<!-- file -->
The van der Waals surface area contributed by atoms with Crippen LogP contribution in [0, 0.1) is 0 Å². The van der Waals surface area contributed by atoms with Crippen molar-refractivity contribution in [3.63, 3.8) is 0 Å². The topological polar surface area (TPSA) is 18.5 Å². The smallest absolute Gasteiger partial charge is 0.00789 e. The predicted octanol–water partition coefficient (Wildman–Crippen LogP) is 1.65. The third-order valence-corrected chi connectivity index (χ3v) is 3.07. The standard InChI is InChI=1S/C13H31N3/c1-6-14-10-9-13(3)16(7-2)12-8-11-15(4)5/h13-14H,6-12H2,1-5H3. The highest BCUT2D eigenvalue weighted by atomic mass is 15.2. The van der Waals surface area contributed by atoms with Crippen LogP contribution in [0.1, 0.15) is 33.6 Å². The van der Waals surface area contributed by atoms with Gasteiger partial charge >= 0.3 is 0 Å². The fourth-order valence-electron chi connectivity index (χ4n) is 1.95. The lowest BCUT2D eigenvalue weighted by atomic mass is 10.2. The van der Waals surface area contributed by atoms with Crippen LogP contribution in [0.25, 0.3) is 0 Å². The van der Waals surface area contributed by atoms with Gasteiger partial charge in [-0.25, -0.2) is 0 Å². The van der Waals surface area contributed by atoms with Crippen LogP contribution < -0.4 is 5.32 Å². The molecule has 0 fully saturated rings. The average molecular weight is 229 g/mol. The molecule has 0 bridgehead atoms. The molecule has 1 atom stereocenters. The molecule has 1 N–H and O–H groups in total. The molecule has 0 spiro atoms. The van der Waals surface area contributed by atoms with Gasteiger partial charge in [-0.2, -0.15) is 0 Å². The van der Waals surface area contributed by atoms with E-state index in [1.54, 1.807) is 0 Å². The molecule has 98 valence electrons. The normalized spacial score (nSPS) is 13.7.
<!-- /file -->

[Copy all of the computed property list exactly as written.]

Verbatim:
The van der Waals surface area contributed by atoms with Crippen LogP contribution in [0, 0.1) is 0 Å². The van der Waals surface area contributed by atoms with Crippen molar-refractivity contribution in [3.63, 3.8) is 0 Å². The topological polar surface area (TPSA) is 18.5 Å². The smallest absolute Gasteiger partial charge is 0.00789 e. The predicted octanol–water partition coefficient (Wildman–Crippen LogP) is 1.65. The third-order valence-corrected chi connectivity index (χ3v) is 3.07. The standard InChI is InChI=1S/C13H31N3/c1-6-14-10-9-13(3)16(7-2)12-8-11-15(4)5/h13-14H,6-12H2,1-5H3. The highest BCUT2D eigenvalue weighted by atomic mass is 15.2. The van der Waals surface area contributed by atoms with Crippen LogP contribution in [0.1, 0.15) is 33.6 Å². The van der Waals surface area contributed by atoms with Gasteiger partial charge >= 0.3 is 0 Å². The fourth-order valence-electron chi connectivity index (χ4n) is 1.95. The lowest BCUT2D eigenvalue weighted by atomic mass is 10.2. The van der Waals surface area contributed by atoms with Crippen LogP contribution in [0.25, 0.3) is 0 Å². The van der Waals surface area contributed by atoms with Gasteiger partial charge in [-0.25, -0.2) is 0 Å². The van der Waals surface area contributed by atoms with Crippen LogP contribution < -0.4 is 5.32 Å². The molecule has 0 fully saturated rings. The average molecular weight is 229 g/mol. The molecule has 0 bridgehead atoms. The molecule has 1 atom stereocenters. The molecule has 1 N–H and O–H groups in total. The molecule has 0 spiro atoms. The van der Waals surface area contributed by atoms with Gasteiger partial charge in [-0.2, -0.15) is 0 Å². The van der Waals surface area contributed by atoms with E-state index in [1.54, 1.807) is 0 Å². The molecule has 98 valence electrons. The normalized spacial score (nSPS) is 13.7.